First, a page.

# $f_n$ is divisible by $4$ if and only if $n$ is divisible by $6$

I thought I had this question down, but while looking over my solution, I think I'm missing a step.

I want to show for $f_n$ the nth fibonacci number, that $f_n$ is divisible by $4$ if and only if $n$ is divisible by $6$.

I approach this with strong induction. I was able to prove the backward implication by assuming the result holds for all $f_k$ up to $n$, and rewriting $f_{n+1}=8f_{n-4}+5f_{n-5}$. Also, I was able to prove that $f_n$ is divisible by $2$, if and only if $n$ is divisible by $3$ by rewriting $f_{n+1}=2f_{n-1}+f_{n-2}$.

I guess it remains to show that $f_{n+1}$ divisible by $4$ implies that $n$ is even, and thus $n$ will be divisible by $6$, but I just can't figure out how to show this last part. I've messed with proofs by contradiction, the contrapositive, but have come up with nothing. How would one do that?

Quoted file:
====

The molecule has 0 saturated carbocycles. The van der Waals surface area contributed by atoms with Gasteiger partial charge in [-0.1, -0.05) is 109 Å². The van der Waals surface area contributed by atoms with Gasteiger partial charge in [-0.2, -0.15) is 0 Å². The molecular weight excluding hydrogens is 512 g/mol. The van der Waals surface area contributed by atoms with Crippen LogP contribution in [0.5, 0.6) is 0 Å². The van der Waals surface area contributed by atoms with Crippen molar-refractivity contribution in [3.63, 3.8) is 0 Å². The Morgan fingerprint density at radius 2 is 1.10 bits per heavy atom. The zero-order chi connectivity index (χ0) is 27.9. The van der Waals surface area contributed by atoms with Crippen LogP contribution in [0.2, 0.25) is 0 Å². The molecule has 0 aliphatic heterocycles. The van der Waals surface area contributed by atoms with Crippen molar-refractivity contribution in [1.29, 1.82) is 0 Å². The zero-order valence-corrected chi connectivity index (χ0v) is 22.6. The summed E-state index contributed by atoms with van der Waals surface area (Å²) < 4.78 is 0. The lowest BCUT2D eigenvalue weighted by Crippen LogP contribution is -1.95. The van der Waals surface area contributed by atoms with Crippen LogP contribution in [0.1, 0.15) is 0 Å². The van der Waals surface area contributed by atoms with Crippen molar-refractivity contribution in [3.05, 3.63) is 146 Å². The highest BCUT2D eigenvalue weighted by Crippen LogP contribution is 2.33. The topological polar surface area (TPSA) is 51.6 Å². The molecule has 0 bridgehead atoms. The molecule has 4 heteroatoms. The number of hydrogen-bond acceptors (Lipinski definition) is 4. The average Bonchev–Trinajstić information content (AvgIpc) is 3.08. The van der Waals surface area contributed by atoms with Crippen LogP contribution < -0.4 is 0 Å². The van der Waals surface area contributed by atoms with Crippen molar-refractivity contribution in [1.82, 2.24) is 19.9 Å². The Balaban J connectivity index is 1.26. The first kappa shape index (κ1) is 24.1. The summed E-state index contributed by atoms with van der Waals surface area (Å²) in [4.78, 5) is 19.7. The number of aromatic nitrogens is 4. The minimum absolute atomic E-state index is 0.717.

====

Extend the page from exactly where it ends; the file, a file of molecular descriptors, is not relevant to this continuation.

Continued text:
One way to look at it is to consider the sequence in $\mathbb{Z}/4\mathbb{Z}$. Same definition: $f_1=f_2=1$ and $f_{n+1}=f_{n}+f_{n-1}$. The sequence hence starts as follows: 1, 1, 2, 3, 1, 0, 1, 1, ... Clearly the sequence is periodic of period 6. You can probably find a way to write this hand-wavy argument more rigorously.
• All I think you need to say is the sequence modulo 4 starts 1, 1, 2, 3, 1, 0, 1, 1, 2, 3, 1, 0, that $f_{n+6} \equiv f_n \pmod{4}$ is the inductive hypothesis, and we know $f_{n-1}+f_{n-2} = f_{n}$ so $f_{n+6} = f_{n+5} + f_{n+4}$ – Henry Mar 7 '11 at 0:15
• @Minh Can this fact be used to prove $p\rightarrow q$ and $q\rightarrow p$? – Hopmaths yesterday
Let's compute the Fibonacci sequence modulo $4$: $$0,1,1,2,3,1,0,1,\ldots$$ Here the sequence repeats, since $0,1$ is where we started. We get that $$F_n \equiv F_{n \mod{6}} \pmod{4},$$ since $F_n \mod{4}$ is cyclic, with cycle of size $6$. Examining the first $6$ remainders, we see that only $F_0 \equiv 0 \pmod{4}$, hence your question.